Steaming fish

I love seafood. Which would be a story in itself. I grew up with Southern German cuisine where there is no space for seafood. For many years of my childhood, eating fish for me meant having whitish cuboids with fishy flavour. I am talking of Fischstäbchen (fish fingers), Schlemmerfilet etc. Fortunately, things have changed. Nowadays, most of us have access to fresh seafood in all its diversity: fish, crustaceans, and molluscs. What a treat.

I’d like to talk a bit bout cooking fish. Cooking fish is not difficult, but there are a few things to consider. Fish muscles are slightly different from mammalian muscles (“meat”). The reason why we cook meat is its collagen content. Collagen is the major protein (more precisely, it is a protein family) of connective tissue. Connective tissue serves two purposes: It gives organs their form, and it holds them in place. Muscles consist of a bunch of muscle cells, which are surrounded by relatively loose endomysial and perimysial connective tissue (mainly type III collagen), the whole muscle itself is enveloped by a tight fascia (mainly type I collagen). The muscle is then attached to the bones by the very tough tendons (mainly type I collagen).

Collagen fibers consist of three subunits which are interconnected to a triple helix by numerous hydrogen bonds. This triple helix is extremely robust. Collagen-rich pieces of meat are, therefore, tough and practically inedible in the raw state. However, during cooking, the triple helix disintegrates and the collagen subunits separate. This is what makes the meat tender.

Fish, compared to meat, contains much less collagen. Most obvious is the lack of tendons. Instead, thin septa (myocommata) divide the muscle into short segments (myotomes) and insert at both the skeleton and the skin. Furthermore, the amino acid composition of fish collagen is slightly different from mammalian collagen. Its lesser hydroxyproline content leads to decreased binding forces between the three collagen subunits. Due to these two circumstances, fish will cook much faster than meat. And overcooking is much easier.

In my opinion, one of the best ways to cook a whole fish is steaming it. Steaming has been done in South East Asian cuisines for centuries, and this is why I’d like to present a Thai recipe to you. Steaming has two advantages. First, temperature will never be higher than 100 °C. Second, only few flavour components of the fish will be washed out since there is no direct contact to fluids. Steaming is also very simple and fool-proof. However, you do need some special equipment.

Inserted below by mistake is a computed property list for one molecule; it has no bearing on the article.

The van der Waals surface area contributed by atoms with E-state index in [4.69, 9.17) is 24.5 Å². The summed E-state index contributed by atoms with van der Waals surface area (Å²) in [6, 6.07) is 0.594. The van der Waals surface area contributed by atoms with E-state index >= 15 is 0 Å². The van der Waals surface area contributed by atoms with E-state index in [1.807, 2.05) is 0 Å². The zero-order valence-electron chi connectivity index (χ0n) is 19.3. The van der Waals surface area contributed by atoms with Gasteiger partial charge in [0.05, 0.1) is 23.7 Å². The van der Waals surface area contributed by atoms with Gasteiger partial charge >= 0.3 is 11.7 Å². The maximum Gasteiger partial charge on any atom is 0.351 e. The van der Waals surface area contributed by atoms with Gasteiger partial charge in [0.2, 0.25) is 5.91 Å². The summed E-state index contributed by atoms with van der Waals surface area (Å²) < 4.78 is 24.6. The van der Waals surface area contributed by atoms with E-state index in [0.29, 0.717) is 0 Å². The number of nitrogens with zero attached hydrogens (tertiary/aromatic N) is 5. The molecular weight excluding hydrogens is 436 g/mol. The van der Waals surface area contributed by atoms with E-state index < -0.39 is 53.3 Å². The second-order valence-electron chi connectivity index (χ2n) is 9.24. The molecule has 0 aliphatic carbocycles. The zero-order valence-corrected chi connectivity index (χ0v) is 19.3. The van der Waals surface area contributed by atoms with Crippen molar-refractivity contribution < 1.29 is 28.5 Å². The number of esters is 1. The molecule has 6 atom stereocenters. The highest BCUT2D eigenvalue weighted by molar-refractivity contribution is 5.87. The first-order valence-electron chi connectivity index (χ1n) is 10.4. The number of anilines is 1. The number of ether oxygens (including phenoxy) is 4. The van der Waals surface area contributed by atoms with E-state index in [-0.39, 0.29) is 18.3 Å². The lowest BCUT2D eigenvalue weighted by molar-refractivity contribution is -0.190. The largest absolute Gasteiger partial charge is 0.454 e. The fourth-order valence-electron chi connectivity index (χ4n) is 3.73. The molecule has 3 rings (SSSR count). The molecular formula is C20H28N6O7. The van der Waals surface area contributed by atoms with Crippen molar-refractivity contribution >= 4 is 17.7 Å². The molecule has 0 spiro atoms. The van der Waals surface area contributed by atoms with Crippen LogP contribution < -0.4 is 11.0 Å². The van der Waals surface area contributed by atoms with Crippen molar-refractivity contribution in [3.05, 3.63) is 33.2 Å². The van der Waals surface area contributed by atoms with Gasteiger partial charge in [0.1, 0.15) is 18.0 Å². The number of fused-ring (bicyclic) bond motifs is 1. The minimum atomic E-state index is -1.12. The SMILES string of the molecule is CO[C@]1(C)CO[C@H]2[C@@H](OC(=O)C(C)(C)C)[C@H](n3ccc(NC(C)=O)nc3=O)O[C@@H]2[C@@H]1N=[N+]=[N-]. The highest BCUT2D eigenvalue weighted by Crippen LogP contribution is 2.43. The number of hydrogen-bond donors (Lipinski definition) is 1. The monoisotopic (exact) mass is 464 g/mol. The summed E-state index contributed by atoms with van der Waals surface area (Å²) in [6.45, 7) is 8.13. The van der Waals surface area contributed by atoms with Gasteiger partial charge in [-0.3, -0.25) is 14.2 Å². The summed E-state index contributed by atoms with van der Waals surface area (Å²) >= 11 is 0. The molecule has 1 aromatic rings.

I use a wok and a bamboo basket for steaming. This is the traditional Asian way. I guess you can use a modern Western steamer as well, where your food is put on metal racks. I have never tried that. But there is one thing that you should NOT do. In some books and on several websites, you can read that you can put your fish on a simple plate which is then placed on a cup or a bowl to keep it above the boiling water. Believe me, you don’t want to do this. During steaming, the fish will lose some liquid, which has an unpleasant fishy flavour. It should drain immediately instead of soaking the delicate fish.

The result of steaming is an amazingly pure and natural tasting fish with a juicy and tender texture. Combining it with hot, sour, and sweet Thai flavours makes a sensational dish.

Thai steamed fish with lime chile sauce

Serves 1-2:
1 whole fish (about 500 g, e.g. bream, bass, or snapper)
1 large handful coriander leaves
100 ml lime juice
2 tbsp. minced red chile
2 tbsp. minced garlic
1 tbsp. minced coriander roots
2 tbsp. fish sauce
1 tbsp. light soy sauce
1 tsp. sugar

Rinse the cleaned and gutted fish under cold water and dry well with paper towels. Lay three or four coriander sprigs in a bamboo basket and put the fish on top. Cover the bamboo basket with its lid.

Pour about 5 cm of water into a wok and bring to boil. Place the basket over the water and steam the fish for about 10-15 minutes over low heat.

In the meantime, mix lime juice, chile, garlic, coriander roots, fish sauce, soy sauce, and sugar in a small pot. Bring to a short boil, then remove from the heat. Chop the remaining coriander leaves coarsely.

Transfer the cooked fish to a serving plate, pour with the sauce, and cover with the coriander leaves.


1 Response to “Steaming fish”

  1. 1 muscle Juice Trackback on 2014/08/25 at 17:37

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